We've raised our two with a veggie diet. DH was veggie first and then I joined him (though recently I've been eating some fish when out/ away from home - so, yes, I'm a pesky pescatarian now strictly speaking)
They've been quite happy eating veggie food, and now at 14 and 11 have embraced the being kind to animals philosophy as a small part of their identity. They are stricter than me at any rate - recently eschewing pesto as made with non-veggie hard cheeses (which was a slight nuisance !)
Given my approach and beliefs there have been occasional lapses, such as DS wanting to try a sausage at a birthday party - and I decided to let him go ahead. Personally I felt I didn't want to be arguing with my children about their food choices, though I'm sure if I'd wanted to be a little stricter it actually wouldn't have been a problem. Certainly being veggie as a family at home should be very straight-forward smile

Geezer Mon 06-May-13 10:23:01

If you mean a deeply entrenched way of life, seeker, then yes. Lifestyle means different things to different people so it's hard to say other than that, isn't it?

It's perfectly fine. I was raised vegetarian as were my 4 brothers, I'm a chubby strappingly healthy woman and they are all tall, healthy and very athletic men. It doesn't harm growth or development as long as you ensure they eat well enough. My DS is a pescetarian (but he doesn't really like fish) and he is very well and healthy too.

Choosing to feed your child meat is as much a choice as choosing not to. Meat eating isn't the default, and veggie the alternative choice. Most people see carnivores as the default because it's the cultural norm but that doesn't mean it is a biological norm. If you believe in vegetarianism and you understand nutrition then go for it.

loofet Mon 06-May-13 10:24:18

Brought all three of our children up vegan. They're all perfectly healthy, normal weight, no health problems, not deprived in any way... It's an absolute myth that vegetarian/vegan kids are in any way malnourished or lacking in anything. Ofc being the militant vegan I am wink i'd say they are healthier than meat eaters, especially ones who give their kids processed meat.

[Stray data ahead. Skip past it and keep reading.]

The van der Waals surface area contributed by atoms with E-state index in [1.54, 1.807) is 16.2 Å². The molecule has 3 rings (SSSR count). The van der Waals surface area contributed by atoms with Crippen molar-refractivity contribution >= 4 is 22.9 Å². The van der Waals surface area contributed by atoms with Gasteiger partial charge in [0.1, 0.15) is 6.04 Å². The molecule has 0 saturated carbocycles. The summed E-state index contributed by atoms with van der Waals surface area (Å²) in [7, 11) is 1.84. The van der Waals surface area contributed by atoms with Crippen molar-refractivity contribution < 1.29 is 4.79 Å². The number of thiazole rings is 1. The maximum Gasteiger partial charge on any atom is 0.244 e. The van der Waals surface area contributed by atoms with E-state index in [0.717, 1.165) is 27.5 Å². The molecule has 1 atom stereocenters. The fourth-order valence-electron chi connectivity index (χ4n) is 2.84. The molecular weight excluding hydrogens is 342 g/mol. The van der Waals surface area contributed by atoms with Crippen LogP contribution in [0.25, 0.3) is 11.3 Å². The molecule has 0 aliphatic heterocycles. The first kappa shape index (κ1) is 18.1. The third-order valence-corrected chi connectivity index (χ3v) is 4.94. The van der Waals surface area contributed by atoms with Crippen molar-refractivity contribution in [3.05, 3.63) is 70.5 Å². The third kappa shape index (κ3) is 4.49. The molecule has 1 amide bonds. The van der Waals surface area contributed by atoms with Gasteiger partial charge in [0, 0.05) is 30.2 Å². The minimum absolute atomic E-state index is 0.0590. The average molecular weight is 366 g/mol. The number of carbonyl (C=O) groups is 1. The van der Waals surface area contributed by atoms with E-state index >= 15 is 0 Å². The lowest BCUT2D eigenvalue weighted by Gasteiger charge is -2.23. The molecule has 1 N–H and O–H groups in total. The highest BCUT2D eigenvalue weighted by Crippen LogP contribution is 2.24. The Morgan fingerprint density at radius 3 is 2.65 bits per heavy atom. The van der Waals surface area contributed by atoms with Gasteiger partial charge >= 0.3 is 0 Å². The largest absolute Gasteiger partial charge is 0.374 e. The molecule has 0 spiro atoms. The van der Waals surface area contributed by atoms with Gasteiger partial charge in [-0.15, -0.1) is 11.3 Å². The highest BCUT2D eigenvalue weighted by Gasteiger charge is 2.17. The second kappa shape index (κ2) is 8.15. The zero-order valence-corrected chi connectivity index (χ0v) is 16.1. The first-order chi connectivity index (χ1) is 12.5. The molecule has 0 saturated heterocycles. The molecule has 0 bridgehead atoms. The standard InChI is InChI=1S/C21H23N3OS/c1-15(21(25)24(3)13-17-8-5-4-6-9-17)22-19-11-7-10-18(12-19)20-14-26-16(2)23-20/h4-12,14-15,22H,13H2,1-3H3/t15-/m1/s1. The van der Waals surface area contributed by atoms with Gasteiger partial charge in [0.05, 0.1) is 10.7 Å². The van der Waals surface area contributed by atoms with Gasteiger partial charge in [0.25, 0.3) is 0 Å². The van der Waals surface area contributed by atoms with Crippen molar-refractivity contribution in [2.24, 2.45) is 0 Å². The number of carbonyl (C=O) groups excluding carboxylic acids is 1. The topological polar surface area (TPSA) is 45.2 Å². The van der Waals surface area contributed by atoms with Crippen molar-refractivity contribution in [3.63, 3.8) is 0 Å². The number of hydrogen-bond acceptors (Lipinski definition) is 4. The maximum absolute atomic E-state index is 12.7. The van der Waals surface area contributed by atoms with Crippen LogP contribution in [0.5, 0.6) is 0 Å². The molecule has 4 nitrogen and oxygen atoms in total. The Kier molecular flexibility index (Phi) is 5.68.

You would do the right thing to raise them vegetarian imo. It doesn't make sense to raise them against your own moral beliefs. It would be hypocritical if nothing else. Plus can you really see yourself prepping meat? And how would it make sense to feed your child a separate diet anyway?

It does take a little more planning to ensure they get all the vitamins they need as a vegan but that's better in a way than just giving them anything because it means you have thought about their diet and are ensuring they are the healthiest they can be grin

mrsjay Mon 06-May-13 10:25:42

I do think some people think veggie children are weak and wilted feeble little thing who blow over in the wind, I am sure that isn't the case

NotALondoner Mon 06-May-13 10:26:15

All veggie here, wouldn't think of any other way.

VinegarDrinker Mon 06-May-13 10:27:03

Is vegetarianism a lifestyle? I don't know how I'd describe it, tbh. For us it's part of a wider attempt to "tread lightly" environmentally and in terms of minimising our own negative impact on other people and animals. <raving hippy icon>